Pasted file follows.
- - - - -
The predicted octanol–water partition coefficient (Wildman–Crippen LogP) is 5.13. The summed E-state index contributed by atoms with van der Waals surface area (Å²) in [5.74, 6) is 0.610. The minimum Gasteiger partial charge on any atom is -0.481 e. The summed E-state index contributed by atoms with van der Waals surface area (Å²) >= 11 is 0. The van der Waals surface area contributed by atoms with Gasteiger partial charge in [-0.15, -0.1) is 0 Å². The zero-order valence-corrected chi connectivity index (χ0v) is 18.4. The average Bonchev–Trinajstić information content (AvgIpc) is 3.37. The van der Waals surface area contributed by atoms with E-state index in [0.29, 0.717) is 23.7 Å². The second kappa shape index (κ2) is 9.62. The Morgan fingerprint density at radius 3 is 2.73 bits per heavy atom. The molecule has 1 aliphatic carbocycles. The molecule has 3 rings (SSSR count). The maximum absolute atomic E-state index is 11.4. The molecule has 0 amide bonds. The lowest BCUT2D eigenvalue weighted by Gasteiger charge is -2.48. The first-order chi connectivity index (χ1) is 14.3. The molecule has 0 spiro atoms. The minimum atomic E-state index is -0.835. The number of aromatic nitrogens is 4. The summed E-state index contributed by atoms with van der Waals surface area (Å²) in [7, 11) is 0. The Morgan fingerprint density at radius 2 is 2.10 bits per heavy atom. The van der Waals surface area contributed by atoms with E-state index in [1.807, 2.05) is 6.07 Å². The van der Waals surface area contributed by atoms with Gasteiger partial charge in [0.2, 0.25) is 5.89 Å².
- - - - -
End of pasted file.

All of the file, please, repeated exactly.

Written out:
The predicted octanol–water partition coefficient (Wildman–Crippen LogP) is 5.13. The summed E-state index contributed by atoms with van der Waals surface area (Å²) in [5.74, 6) is 0.610. The minimum Gasteiger partial charge on any atom is -0.481 e. The summed E-state index contributed by atoms with van der Waals surface area (Å²) >= 11 is 0. The van der Waals surface area contributed by atoms with Gasteiger partial charge in [-0.15, -0.1) is 0 Å². The zero-order valence-corrected chi connectivity index (χ0v) is 18.4. The average Bonchev–Trinajstić information content (AvgIpc) is 3.37. The van der Waals surface area contributed by atoms with E-state index in [0.29, 0.717) is 23.7 Å². The second kappa shape index (κ2) is 9.62. The Morgan fingerprint density at radius 3 is 2.73 bits per heavy atom. The molecule has 1 aliphatic carbocycles. The molecule has 3 rings (SSSR count). The maximum absolute atomic E-state index is 11.4. The molecule has 0 amide bonds. The lowest BCUT2D eigenvalue weighted by Gasteiger charge is -2.48. The first-order chi connectivity index (χ1) is 14.3. The molecule has 0 spiro atoms. The minimum atomic E-state index is -0.835. The number of aromatic nitrogens is 4. The summed E-state index contributed by atoms with van der Waals surface area (Å²) in [7, 11) is 0. The Morgan fingerprint density at radius 2 is 2.10 bits per heavy atom. The van der Waals surface area contributed by atoms with E-state index in [1.807, 2.05) is 6.07 Å². The van der Waals surface area contributed by atoms with Gasteiger partial charge in [0.2, 0.25) is 5.89 Å².